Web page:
This Thursday marks the start of the 2014 British Open at the Royal Liverpool Golf Club. The course, often referred to as Hoylake, is already well known to golf fans as the venue for Tiger Wood’s emotional 2006 win two months after the death of his father. This year, we’ll see if Phil Mickleson can keep the Claret Jug or if a new champion will be crowned. To get you Rock Heads pumped, here’s a breakdown and animated flyover of the course we’ll all be watching this weekend!
According to TheOpen.com, “Just as at the 2006 Open, the 2014 Open will start on the member’s 17th hole ‘Royal’ and finish on the 16th hole ‘Dun.’ The par-4 first hole has been reshaped and rebunkered and the green has tricky run-off areas on either side. R&A Chief Executive Peter Dawson has called it ‘the hardest opening hole on the Open rota.’ ”
No. 1 – Royal | 458 yards | Par-4
This is a testing hole to start the round and one on which most competitors will be happy to secure a par. The tee shot has to be threaded between bunkers and the approach hit to a heavily contoured green protected by a group of new bunkers. The hole is named after the Royal Hotel which housed Royal Liverpool’s first clubhouse back in 1869.
No. 2 – Stand | 454 yards | Par-4
A new Championship tee has been built for this year’s Open which adds some 18 yards to the length of the hole. Four old fairway bunkers have been removed from the landing area but the hole still requires an accurate tee shot and then a precise approach to another heavily-guarded green.
No. 3 – Course | 426 yards | Par-4
This is the opening hole when the course is not being used for The Open and it is flanked by out-of-bounds all the way down its right-hand side. Competitors can fly the corner of the 90-degree dog-leg off the tee but might well then run out of fairway. It is safer to hit iron from the tee and then flight the second over the edge of the practice ground to a green positioned perilously close to the out-of- bounds. The swale to the left-hand side of the green has been deepened in time for this year’s Championship.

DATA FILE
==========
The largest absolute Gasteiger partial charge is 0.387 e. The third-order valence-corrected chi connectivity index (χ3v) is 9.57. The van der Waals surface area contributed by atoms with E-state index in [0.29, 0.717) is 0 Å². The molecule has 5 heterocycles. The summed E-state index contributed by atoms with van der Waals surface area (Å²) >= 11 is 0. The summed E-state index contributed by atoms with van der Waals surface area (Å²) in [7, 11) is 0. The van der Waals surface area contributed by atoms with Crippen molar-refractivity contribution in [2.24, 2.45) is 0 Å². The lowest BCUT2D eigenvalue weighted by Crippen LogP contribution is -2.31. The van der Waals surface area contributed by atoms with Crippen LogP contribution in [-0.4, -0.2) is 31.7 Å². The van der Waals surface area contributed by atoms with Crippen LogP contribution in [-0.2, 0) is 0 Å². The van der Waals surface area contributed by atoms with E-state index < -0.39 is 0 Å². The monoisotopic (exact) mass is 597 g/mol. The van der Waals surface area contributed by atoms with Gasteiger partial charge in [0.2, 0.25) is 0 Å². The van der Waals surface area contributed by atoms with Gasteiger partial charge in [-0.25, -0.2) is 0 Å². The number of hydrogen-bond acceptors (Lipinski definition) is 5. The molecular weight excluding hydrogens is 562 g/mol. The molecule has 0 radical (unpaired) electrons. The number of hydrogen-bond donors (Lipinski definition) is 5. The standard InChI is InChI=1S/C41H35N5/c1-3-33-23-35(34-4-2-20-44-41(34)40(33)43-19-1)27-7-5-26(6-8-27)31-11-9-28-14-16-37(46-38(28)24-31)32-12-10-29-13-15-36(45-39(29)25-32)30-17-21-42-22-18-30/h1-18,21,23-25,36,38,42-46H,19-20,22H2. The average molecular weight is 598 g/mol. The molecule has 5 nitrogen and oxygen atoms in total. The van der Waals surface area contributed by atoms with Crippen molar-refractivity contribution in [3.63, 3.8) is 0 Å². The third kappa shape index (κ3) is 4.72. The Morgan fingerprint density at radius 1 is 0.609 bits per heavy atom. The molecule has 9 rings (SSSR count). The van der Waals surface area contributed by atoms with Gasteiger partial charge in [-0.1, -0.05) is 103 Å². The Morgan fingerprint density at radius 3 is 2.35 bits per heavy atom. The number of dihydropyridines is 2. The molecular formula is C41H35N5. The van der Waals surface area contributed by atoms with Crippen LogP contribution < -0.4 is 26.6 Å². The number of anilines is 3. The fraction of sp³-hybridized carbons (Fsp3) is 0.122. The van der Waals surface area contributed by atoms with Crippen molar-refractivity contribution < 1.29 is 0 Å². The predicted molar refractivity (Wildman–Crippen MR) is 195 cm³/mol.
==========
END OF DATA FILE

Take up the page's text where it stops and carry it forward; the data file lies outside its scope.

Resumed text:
No. 4 – Road | 372 yards | Par-4
The 4th is the shortest par-4 at Hoylake but requires an accurate tee shot down the left-hand side of a narrow fairway to open up the second shot to a green built on the edge of the property. There is an out-of-bounds fence both to the back and left of the green but it should not be a factor for competitors with a wedge or 9-iron in their hands. The green itself slopes from front to back but it is a birdie opportunity in all but the most difficult weather conditions.
No. 5 – Long | 528 yards | Par-5
The long 5th is a great risk and reward hole. The more aggressive players will hit a tee shot to the corner of the dog-leg and then go for the green in two. This hole yielded 23 eagles and 205 birdies during the 2006 Open but a player can still run up a big number if he hits his tee shot into a new bunker built 310yards out on the right of the fairway or misjudges his approach to a heavily contoured green protected by a new bunker on the right-hand side.
No. 6 – New | 201 yards | Par-3
The 6th is the first of what is a stunning set of short holes at Hoylake. It requires an accurate tee shot to a long and narrow green which slopes from back to front and is guarded by bunkers on both sides. The bunkers to the left of the green are deep and should be avoided at all costs wh
No. 7 – Telegraph | 480 yards | Par-4
A new tee means this hole will play some 27 yards longer than the last time The Open was played at Hoylake in 2006. An accurate tee shot is the key on a hole on which the landing area is protected by bunkers and deep rough on both sides. A tee shot skirting the bunkers down the right leaves the best shot to a green which is slightly hidden from view. It is another of those holes where par is normally a good score.
No. 8 – Briars | 431 yards | Par-4
The 8th hole requires a blind tee shot over bushes to a fairway protected by gorse on the left and a bunker down the right. Miss the trouble and you are left with a straightforward second into a large and accommodating green protected by four bunkers. The green itself slopes upwards at the front but flattens out towards the rear.
No. 9 – Dowie | 197 yards | Par-3
The short 9th is another terrific hole to look at but requires an accurate tee shot to a well-protected green. The gully down the left is to be avoided because it leaves a slippery pitch or putt over the top and down to the flag. The right-hand bunker has been reduced in size but has been designed to gather tee shots that leak down that side.